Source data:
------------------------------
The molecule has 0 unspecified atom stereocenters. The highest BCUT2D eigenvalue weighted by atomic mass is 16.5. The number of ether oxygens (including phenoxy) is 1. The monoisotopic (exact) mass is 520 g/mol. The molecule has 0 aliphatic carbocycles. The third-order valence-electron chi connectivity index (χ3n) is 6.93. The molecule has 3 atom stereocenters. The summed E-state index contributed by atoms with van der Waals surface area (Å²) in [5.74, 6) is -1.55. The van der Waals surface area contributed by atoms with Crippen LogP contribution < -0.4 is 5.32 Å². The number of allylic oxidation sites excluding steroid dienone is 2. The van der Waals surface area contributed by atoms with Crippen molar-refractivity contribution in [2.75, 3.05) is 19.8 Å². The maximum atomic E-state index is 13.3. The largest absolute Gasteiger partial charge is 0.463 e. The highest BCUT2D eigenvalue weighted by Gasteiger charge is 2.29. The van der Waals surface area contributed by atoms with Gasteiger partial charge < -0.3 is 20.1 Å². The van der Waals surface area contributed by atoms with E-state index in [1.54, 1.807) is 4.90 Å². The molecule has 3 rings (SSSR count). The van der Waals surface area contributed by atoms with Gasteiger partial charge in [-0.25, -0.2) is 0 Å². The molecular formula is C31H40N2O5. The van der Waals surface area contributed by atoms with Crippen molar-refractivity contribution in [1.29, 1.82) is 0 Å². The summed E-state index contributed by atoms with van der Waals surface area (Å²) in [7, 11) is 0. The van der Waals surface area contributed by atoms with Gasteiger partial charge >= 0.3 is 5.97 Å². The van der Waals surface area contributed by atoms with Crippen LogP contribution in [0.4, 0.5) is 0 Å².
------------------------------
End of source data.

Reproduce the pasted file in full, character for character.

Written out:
The molecule has 0 unspecified atom stereocenters. The highest BCUT2D eigenvalue weighted by atomic mass is 16.5. The number of ether oxygens (including phenoxy) is 1. The monoisotopic (exact) mass is 520 g/mol. The molecule has 0 aliphatic carbocycles. The third-order valence-electron chi connectivity index (χ3n) is 6.93. The molecule has 3 atom stereocenters. The summed E-state index contributed by atoms with van der Waals surface area (Å²) in [5.74, 6) is -1.55. The van der Waals surface area contributed by atoms with Crippen LogP contribution < -0.4 is 5.32 Å². The number of allylic oxidation sites excluding steroid dienone is 2. The van der Waals surface area contributed by atoms with Crippen molar-refractivity contribution in [2.75, 3.05) is 19.8 Å². The maximum atomic E-state index is 13.3. The largest absolute Gasteiger partial charge is 0.463 e. The highest BCUT2D eigenvalue weighted by Gasteiger charge is 2.29. The van der Waals surface area contributed by atoms with Gasteiger partial charge < -0.3 is 20.1 Å². The van der Waals surface area contributed by atoms with E-state index in [1.54, 1.807) is 4.90 Å². The molecule has 3 rings (SSSR count). The van der Waals surface area contributed by atoms with Gasteiger partial charge in [-0.25, -0.2) is 0 Å². The molecular formula is C31H40N2O5. The van der Waals surface area contributed by atoms with Crippen molar-refractivity contribution in [1.29, 1.82) is 0 Å². The summed E-state index contributed by atoms with van der Waals surface area (Å²) in [7, 11) is 0. The van der Waals surface area contributed by atoms with Gasteiger partial charge >= 0.3 is 5.97 Å². The van der Waals surface area contributed by atoms with Crippen LogP contribution in [0.4, 0.5) is 0 Å².